Emmerson Boyce is truly the Ringo Starr of football. Despite the fact he was narrator of the multi award-winning Thomas The Tank Engine, poor old Starsky will only ever be known as ‘the fourth best drummer in the Beatles’. Similarly, Boycey has been typecast as a Wiganer, even though he has made just as many appearances for Luton, Crystal Palace and Blackpool combined. Heck, he could go on to win the World Cup with Barbados but he’ll still be known as ‘The Guy That Beat Man City’, at least within the city walls of humble Wigonia.
But Boycey and the Fab Eleven, nay, Sixteen, are but a fading memory; 30 months later, only Captain Caldwell remains to walk the halls DW. A new Wembley quest, one filled with oddly-named colour swatches and a strong smell of hundred year egg, was in progress as the two FA Cup winners met once again. Only this time, they were rivals – in 2015, just one of them could continue along the sticky path to John Stones’ Paint Trophy. (Wait, did I punctuate that wrong again?!)
A cruel (and only slightly witty) observer might even have suggested this contest was ‘men against Boyce’, but since Emmerson did not appear let alone make the subs bench, neither that comment or cheap Beatles references are worthy of a match ‘report’. Pah, Ain’t She Sweet wasn’t even a Lennon-McCartney track!
Jussi Jääskeläinen – now there’s a man with a sense of humour. Fairly early in the evening (even earlier than usual, considering the 7.15pm ‘teatime’ kickoff) he noticed that the South Stand was particularly quiet. Looking to address the situation, he quickly swivelled around to gee up… three ball boys, who didn’t know whether to fetch the ball or offer messages of support. Classic!
Still, the closed South Stand’s cavernous nature served to amplify ‘Bigmouth’ Juicy Jasper Lynam’s own screams of encouragement tenfold – not that he has ever needed such things. (Hey, did my autocorrect fail me again in that last sentence? Hmm, wonder if ‘Juicy’ is a relation of Des?)
At least Jordy Hiwula’s finishing touch wasn’t deserting him, even if his first touch *was* on occasion. For all the derisory comments emanating from certain sections of ES6, his toe poke past Kyle Letheren was that of the man who netted twice in the last round as opposed to a man who had hardly featured for the first team since.
“You know, he’ll get a hat-trick here,” claimed another denizen of the East Stand that may or may not have been me, semi-ironically. And as much as I hate to give myself any credit whatsoever, this ‘gentleman’ wasn’t far wrong.
Man of the… 66 minutes?
Craig Davies, meanwhile, was ruling the Blackpool penalty area with two considerable iron forearms. After teeing up Hiwula for the goal, he powered his way through two one-on-ones with Letheren – the first sailed a foot wide while the second was closed down smartly by a Blackpool keeper increasing in confidence.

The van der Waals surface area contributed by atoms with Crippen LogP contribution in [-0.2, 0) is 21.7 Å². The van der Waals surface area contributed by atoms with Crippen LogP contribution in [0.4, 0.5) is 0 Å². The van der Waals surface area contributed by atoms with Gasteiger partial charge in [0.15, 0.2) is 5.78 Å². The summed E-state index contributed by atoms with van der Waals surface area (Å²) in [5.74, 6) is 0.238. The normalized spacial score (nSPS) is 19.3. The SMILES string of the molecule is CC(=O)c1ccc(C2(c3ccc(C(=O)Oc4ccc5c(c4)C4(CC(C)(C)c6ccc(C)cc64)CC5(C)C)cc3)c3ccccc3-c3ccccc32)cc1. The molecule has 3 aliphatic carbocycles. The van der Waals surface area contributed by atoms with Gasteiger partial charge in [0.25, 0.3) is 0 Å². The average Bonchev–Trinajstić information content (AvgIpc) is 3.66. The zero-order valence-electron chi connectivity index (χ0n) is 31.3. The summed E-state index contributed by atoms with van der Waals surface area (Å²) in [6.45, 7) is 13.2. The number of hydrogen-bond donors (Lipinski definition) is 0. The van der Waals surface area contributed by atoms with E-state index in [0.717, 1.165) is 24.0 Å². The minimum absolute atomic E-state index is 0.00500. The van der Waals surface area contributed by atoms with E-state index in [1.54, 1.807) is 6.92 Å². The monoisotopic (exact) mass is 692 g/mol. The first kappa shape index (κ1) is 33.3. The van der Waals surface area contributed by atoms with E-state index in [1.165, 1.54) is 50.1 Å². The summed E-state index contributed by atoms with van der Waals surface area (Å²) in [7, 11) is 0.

When Davies was eventually hauled off with a whale harness, it was (thankfully) not as a result of injury or bad performance, but to preserve his delicate hamstrings for upcoming contests. By this point, Sean Murray had doubled the hosts’ account with a spectacular 25 yard bullet to kick proceedings into Ron Manager’s ‘back field with bricks fer goalposts’ training ground mode. What, again? That’s the second time in two games! Pah, you call this entertainment?
Somewhat surprisingly, Yanic Wildschut was the one to replace Davies. Somewhat unsurprisingly, he was shortly to capitalise on a literal slip (certainly not the visitors’ first of the night) by steamrollering the Blackpool box and blasting through a despairing ‘keeper’s aching fingers. Oh, so *that’s* why he was introduced – the man hunts goals like a vampire seeks blood. Actually, that would explain the ‘love bites’ on his team-mates’ necks, applied mid-celebration to the delight of a rapturous South Stand (heh).
Letheren ’em good
Soon enough, the unfortunate Letheren would have a little more than sore fingers. In a desperate attempt to atone for his goalie’s England cricketer-esque dropped catch, one Blackpool defender appeared to mow him down amid a tangle of limbs initiated by a prowling Hiwula. In the ensuing Yani- er, panic, a second defender threw himself headlong at the goalbound ball, only to be penalised for apparently using the upper part of his arm. One yellow card, one penalty. The taker – who do you think?
Hiwula sent second team keeper Myles Boney sprawling in every direction but the correct one, though he would probably have required a two-second head start and an extra long cricket bat to reach it. 2-0.
A Hiwula hat-trick – could it possibly be? Nah, that JWAW bloke has yet to predict a single thing in six whole years of hot air and conjecture. I will admit that Hiwula chipped an 86th minute Donervon Daniels cross just over the gaping mouth… not of the goal, but awestruck onlookers. But cheer up, I think we might see one before this season is out, and it could well be at Wembley Stadium.